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Old 01-27-2013, 06:48 PM   #1
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2006 25' Safari FB SE
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Joining the airstream family

Hello Everyone, My husband and I are close to buying our first airstream. We have 3 kids... 5 year old twin boys and a 7 year old daughter. Since we are a family of 5 we think we need at least a 25 footer, but wish we could go smaller. We are excited but VERY intimidated at the thought of towing an airstream as we have never towed anything ever! We are wondering ... how difficult is it? So any advice, cautionary tales, or words of wisdom would be most welcome!
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Old 01-27-2013, 06:56 PM   #2
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Hello Everyone, My husband and I are close to buying our first airstream. We have 3 kids... 5 year old twin boys and a 7 year old daughter. Since we are a family of 5 we think we need at least a 25 footer, but wish we could go smaller. We are excited but VERY intimidated at the thought of towing an airstream as we have never towed anything ever! We are wondering ... how difficult is it? So any advice, cautionary tales, or words of wisdom would be most welcome!
Welcome! Airstreams are great to tow and a few basics and you will be ready! Three years ago I was in the same position you are now (minus the children ) and you will do just fine. Just do your homework and ask questions and You will be towing in notime! If you are purchasing from a dealer have them take you on a test drive. Trust me its easier than you think.
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Old 01-27-2013, 07:15 PM   #3
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Yep, I agree with blmitch5, the Airstream will behave just fine. I just today helped a buddy set off with his first tow ever, a 27 footer. My advice to him: consentration. Don't let yourself get distracted while hitching/unhitching or navigating the gas stations/parking lots/campgrounds. Crusing down the road with a properly set up Stream is the easy part. It's pulling off the road for whatever reason that the adventures begin.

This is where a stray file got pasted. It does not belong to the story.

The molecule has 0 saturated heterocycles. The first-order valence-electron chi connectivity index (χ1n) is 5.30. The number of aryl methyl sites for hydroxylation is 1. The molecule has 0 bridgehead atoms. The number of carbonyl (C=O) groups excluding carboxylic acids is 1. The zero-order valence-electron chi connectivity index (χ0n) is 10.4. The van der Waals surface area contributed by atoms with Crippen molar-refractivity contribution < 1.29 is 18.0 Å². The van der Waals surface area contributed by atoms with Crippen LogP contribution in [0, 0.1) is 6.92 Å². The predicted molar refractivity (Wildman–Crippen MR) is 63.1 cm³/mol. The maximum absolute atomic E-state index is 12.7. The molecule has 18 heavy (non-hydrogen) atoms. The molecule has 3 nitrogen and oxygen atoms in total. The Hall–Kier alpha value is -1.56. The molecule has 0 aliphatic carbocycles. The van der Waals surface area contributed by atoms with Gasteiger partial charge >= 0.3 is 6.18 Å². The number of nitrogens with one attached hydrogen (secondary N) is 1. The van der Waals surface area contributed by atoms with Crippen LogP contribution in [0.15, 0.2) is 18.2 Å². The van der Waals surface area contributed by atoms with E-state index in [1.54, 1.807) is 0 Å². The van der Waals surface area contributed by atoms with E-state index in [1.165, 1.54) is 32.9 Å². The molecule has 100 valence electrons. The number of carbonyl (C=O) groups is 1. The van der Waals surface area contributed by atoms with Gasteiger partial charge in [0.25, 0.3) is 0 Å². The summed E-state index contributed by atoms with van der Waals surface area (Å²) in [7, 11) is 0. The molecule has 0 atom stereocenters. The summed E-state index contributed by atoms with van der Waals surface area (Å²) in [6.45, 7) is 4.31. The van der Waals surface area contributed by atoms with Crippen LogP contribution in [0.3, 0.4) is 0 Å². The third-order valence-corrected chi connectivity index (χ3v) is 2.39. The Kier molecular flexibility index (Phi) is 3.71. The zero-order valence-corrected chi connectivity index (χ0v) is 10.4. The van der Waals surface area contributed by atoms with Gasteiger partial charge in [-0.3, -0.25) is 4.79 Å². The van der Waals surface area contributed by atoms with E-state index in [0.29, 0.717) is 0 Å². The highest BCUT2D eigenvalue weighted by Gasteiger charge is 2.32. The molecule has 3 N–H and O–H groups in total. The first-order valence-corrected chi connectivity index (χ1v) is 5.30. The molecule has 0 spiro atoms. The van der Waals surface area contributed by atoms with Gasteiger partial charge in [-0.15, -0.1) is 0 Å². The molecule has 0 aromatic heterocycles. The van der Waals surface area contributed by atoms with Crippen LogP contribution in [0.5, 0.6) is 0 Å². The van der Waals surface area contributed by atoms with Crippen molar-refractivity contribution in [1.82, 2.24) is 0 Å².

You'll be fine.

Before long you will be the one giving out advice.

John
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Old 01-27-2013, 08:05 PM   #4
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You'll get to love the towing!

I was a neophyte too, but recently towed the FaN along a narrow mountain road with big wind gusts and a snow flurry at the summit. I hardly knew the trailer was there. The biggest bit of advice I can give you is this: on the open highway/freeway, keep a sensible speed because you will feel the vortex of those eighteen wheelers when they fly by. The Airstream has never started to fishtail, but I did feel it through the steering wheel. Boy, that's when I really hold on tight!
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Old 01-27-2013, 08:22 PM   #5
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Welcome.

Be cautious about buying too small. Most people end up trading UP, more than down. A 25 is a nice trailer for a small family - I would think. If you are thinking small just because you think they might be easier to tow than a 25, that's a kind of false perception. A 25 isn't going to be anymore difficult to tow than a 20.

They tow like a dream. Our 25 was our first big trailer and frankly - like you - we had some concern about the size. But after 3 miles, that went away. If you can drive safely, you can tow. When your trailer is setup right with the correct hitch, it will be no more difficult than driving with a few simple cautions:
-leave extra room between you and the guy in front.
-Your right turns have to be a little wider than normal.
-Invest in superb side mirrors - a good mirror is a must.
-Get a GPS with "lane view" feature. It will make freeway interchanges a breeze

During the two months lag between our decision to buy one, and the actual purchase and pickup, I had plenty of time to sit and worry about whether or not I could tow such a thing. When I think of that now, I kind of laugh. It's really nothing to worry about. You will do fine. A little caution, a little common sense and some safe driving and you are there!
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Old 01-27-2013, 09:18 PM   #6
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A 25' will will just fit right now, you will learn to accommodate them as they grow. A great size for vacations and weekends.

Get a quality weight distribution/sway control hitch, properly set up. Don't drive fast (especially downhill), take wide enough turns to clear curbs etc, practice backing up before heading to the campground, allow plenty of braking space in front of you.